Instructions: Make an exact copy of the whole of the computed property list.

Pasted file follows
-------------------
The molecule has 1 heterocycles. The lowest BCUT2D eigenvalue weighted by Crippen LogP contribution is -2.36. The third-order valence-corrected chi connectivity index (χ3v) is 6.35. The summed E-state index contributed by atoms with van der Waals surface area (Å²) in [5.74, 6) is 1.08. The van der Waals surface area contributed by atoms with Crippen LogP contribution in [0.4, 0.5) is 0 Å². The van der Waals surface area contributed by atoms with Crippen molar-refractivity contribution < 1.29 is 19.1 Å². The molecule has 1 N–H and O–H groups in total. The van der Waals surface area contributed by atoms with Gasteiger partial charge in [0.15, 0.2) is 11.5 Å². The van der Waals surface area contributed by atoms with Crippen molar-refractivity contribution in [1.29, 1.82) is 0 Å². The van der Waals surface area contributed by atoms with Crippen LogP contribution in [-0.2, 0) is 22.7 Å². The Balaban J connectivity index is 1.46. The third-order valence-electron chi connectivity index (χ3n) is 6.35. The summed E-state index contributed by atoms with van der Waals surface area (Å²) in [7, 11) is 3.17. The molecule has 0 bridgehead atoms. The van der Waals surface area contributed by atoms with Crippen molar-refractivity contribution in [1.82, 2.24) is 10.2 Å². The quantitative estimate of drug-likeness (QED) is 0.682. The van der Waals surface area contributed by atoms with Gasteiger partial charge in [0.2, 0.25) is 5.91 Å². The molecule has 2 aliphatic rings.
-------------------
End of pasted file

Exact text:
The molecule has 1 heterocycles. The lowest BCUT2D eigenvalue weighted by Crippen LogP contribution is -2.36. The third-order valence-corrected chi connectivity index (χ3v) is 6.35. The summed E-state index contributed by atoms with van der Waals surface area (Å²) in [5.74, 6) is 1.08. The van der Waals surface area contributed by atoms with Crippen LogP contribution in [0.4, 0.5) is 0 Å². The van der Waals surface area contributed by atoms with Crippen molar-refractivity contribution < 1.29 is 19.1 Å². The molecule has 1 N–H and O–H groups in total. The van der Waals surface area contributed by atoms with Gasteiger partial charge in [0.15, 0.2) is 11.5 Å². The van der Waals surface area contributed by atoms with Crippen molar-refractivity contribution in [1.29, 1.82) is 0 Å². The van der Waals surface area contributed by atoms with Crippen LogP contribution in [-0.2, 0) is 22.7 Å². The Balaban J connectivity index is 1.46. The third-order valence-electron chi connectivity index (χ3n) is 6.35. The summed E-state index contributed by atoms with van der Waals surface area (Å²) in [7, 11) is 3.17. The molecule has 0 bridgehead atoms. The van der Waals surface area contributed by atoms with Crippen molar-refractivity contribution in [1.82, 2.24) is 10.2 Å². The quantitative estimate of drug-likeness (QED) is 0.682. The van der Waals surface area contributed by atoms with Gasteiger partial charge in [0.2, 0.25) is 5.91 Å². The molecule has 2 aliphatic rings.